I pitched one of my sales training courses to an insurance company recently. In conversation the HR professional mentioned that they are hiring ‘older’ sales people.
I asked why?
The answer I got was that they had more responsibility … children, bonds, school fees and … debt.
I suppose the rationale is that if sales people have more responsibilities (and debt), they will be encouraged to work harder to service those responsibilities.
And, if they work harder, they will sell more and make more money for the company.
I remember when I played in the insurance world in my 20s. Because I didn’t have a family or a mortgage, my sales manager encouraged me to buy a flash car.
Once again, assuming that if I would be more motivated to work harder and sell more so that I could service my debt.
Now, as then, I think this is faulty logic.
Anybody that even has a smattering of knowledge of Maslow’s ‘Hierarchy of Needs’ would know that if the basics aren’t covered, folks are less inclined to raise their eyes to “what can be”.
When we are struggling to service our debt and survive, there is little chance that we’ll be motivated to sell to our full potential.
The worry that debt and responsibility causes drowns out any potential of being creative and taking risks.
Nassim Taleb in his book Antifragile speaks of the ‘barbell theory’ (or was it dumbbell?). No matter. He says that once the left hand side of the barbell/dumbbell is sorted, then one can focus on the right hand side and take more risks. In essence he was saying that if your basics are covered and your future is pretty secure (good salary, life insurance, pension, medical, comfortable lifestyle, etc) then you have the space (on the right-hand-side) to take risks and do more of what you want to do.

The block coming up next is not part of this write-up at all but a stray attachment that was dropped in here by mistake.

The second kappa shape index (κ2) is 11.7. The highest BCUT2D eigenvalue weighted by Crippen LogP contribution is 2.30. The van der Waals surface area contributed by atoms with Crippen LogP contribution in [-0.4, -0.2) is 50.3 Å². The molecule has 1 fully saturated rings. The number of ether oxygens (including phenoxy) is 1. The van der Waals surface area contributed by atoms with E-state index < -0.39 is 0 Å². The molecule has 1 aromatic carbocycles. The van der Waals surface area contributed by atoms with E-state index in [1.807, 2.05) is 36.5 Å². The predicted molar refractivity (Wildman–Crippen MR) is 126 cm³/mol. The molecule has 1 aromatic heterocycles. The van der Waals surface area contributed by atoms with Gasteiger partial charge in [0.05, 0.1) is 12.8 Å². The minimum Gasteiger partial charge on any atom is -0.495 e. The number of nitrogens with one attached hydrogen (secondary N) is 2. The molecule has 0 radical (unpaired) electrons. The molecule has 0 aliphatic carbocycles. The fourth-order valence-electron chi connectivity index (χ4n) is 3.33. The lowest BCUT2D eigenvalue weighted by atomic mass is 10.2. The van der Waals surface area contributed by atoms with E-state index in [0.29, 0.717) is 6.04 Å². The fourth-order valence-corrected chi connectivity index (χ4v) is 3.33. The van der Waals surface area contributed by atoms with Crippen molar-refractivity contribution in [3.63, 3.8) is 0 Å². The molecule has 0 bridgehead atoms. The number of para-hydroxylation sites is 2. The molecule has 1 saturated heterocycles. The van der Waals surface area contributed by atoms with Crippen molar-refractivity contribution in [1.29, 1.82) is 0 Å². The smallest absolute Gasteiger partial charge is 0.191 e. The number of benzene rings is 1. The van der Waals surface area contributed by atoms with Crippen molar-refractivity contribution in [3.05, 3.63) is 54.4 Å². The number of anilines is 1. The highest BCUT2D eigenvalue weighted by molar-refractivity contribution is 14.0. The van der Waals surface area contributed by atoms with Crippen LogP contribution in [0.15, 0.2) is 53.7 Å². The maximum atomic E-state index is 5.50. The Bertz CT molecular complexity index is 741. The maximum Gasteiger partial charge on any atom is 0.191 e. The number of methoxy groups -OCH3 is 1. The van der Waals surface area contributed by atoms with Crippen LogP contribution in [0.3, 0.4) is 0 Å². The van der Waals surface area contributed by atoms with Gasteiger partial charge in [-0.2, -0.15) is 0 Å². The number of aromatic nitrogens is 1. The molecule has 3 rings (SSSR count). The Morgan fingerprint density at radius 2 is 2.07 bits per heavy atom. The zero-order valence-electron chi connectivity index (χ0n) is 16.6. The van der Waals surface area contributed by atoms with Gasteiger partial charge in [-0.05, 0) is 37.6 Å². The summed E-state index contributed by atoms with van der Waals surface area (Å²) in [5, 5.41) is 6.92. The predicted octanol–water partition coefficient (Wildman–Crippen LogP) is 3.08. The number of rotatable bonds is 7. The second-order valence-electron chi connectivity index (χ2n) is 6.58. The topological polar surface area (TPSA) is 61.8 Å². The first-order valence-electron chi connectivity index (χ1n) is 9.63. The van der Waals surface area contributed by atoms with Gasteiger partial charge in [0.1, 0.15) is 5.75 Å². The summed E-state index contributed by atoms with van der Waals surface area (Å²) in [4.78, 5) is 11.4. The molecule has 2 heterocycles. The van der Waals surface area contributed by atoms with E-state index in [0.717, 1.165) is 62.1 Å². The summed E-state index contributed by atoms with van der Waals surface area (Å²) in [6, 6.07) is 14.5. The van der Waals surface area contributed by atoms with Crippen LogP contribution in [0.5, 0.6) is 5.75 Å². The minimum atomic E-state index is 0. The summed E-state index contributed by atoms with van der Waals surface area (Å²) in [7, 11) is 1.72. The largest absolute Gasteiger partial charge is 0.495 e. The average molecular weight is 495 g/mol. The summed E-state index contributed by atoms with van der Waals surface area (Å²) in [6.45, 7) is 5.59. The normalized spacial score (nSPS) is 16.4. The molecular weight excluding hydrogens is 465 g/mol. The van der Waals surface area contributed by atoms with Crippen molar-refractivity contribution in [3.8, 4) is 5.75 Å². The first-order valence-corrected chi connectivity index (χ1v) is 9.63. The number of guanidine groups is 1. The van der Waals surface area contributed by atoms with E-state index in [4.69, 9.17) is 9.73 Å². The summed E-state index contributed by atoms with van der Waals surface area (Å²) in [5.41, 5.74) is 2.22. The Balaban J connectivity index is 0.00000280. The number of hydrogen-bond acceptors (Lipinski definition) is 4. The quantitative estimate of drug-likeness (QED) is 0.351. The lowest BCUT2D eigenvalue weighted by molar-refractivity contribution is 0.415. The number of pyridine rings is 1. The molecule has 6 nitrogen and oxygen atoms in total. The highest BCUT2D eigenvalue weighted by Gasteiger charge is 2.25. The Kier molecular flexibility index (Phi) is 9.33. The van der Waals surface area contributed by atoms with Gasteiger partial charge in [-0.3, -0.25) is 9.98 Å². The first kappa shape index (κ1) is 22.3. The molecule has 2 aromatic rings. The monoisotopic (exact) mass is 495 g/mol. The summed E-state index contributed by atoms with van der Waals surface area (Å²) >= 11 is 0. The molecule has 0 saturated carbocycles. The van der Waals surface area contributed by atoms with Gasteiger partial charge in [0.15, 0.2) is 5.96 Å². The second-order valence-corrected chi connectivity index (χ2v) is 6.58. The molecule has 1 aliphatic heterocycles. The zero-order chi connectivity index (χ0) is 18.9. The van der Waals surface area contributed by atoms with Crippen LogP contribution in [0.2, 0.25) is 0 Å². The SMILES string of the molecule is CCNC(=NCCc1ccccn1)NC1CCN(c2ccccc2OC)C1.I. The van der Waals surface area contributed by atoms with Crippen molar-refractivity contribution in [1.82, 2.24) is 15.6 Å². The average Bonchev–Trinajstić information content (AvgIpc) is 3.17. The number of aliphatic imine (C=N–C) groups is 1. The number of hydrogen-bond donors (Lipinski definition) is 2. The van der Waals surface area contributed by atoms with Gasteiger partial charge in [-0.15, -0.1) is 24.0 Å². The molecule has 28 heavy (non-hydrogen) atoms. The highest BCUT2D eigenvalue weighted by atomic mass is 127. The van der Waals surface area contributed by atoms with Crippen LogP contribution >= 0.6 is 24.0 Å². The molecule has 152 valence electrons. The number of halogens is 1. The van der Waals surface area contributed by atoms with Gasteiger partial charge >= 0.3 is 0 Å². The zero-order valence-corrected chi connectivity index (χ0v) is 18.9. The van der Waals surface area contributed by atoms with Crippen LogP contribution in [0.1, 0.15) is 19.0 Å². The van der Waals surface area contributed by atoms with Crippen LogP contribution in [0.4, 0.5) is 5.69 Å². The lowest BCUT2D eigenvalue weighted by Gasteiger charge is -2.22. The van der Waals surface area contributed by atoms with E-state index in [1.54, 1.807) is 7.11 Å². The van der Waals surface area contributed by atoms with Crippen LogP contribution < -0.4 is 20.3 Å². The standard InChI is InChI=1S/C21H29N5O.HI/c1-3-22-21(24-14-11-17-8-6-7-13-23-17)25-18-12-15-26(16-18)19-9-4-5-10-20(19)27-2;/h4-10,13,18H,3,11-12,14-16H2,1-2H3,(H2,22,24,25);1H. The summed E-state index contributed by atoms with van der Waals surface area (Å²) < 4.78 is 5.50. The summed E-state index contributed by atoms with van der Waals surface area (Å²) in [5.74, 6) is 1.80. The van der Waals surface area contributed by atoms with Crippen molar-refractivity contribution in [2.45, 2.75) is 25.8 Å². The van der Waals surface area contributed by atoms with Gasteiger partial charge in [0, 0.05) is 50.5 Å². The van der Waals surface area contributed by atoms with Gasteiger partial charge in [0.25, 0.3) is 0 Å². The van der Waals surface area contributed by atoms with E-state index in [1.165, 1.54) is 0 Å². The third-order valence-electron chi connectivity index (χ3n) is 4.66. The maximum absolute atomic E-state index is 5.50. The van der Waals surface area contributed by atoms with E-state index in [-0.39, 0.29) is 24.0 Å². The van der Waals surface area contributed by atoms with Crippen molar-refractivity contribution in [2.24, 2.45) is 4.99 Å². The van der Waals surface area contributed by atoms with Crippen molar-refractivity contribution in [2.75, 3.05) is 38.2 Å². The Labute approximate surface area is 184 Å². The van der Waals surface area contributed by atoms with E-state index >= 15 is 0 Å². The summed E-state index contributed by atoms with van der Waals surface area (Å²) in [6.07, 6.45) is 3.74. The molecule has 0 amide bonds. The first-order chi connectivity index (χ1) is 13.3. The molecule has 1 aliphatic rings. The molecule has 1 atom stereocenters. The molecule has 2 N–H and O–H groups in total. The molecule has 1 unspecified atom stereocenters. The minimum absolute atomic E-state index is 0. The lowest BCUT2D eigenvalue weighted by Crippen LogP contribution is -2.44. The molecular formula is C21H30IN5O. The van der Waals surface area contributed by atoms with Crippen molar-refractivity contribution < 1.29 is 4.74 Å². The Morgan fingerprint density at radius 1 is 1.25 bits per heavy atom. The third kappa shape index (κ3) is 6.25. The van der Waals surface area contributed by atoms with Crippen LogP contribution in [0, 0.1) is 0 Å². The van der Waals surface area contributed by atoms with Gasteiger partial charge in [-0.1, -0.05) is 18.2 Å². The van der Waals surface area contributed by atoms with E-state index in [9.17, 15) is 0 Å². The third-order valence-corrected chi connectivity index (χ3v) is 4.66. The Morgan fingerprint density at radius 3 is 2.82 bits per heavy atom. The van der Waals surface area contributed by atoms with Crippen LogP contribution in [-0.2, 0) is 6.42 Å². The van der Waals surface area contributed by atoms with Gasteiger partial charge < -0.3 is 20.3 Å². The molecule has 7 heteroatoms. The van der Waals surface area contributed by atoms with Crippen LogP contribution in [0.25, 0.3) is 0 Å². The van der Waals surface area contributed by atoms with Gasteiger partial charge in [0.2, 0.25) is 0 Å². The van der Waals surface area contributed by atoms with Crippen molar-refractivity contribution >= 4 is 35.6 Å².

So, as a sales person, when you are comfortable you’ll be more confident when it comes to selling. And, as you know … the more confident you are, the more you sell. The more confident you are, the less likely it is that you’ll discount your products/services when squeezed to do so.
I’m definitely in the camp that hires sales people that are financially comfortable and not those that have debt hanging over them like a Sword of Damocles.
In my sales training and sales management training I encourage sales managers to take into consideration the ‘desperation level’ of a potential recruit before hiring him or her.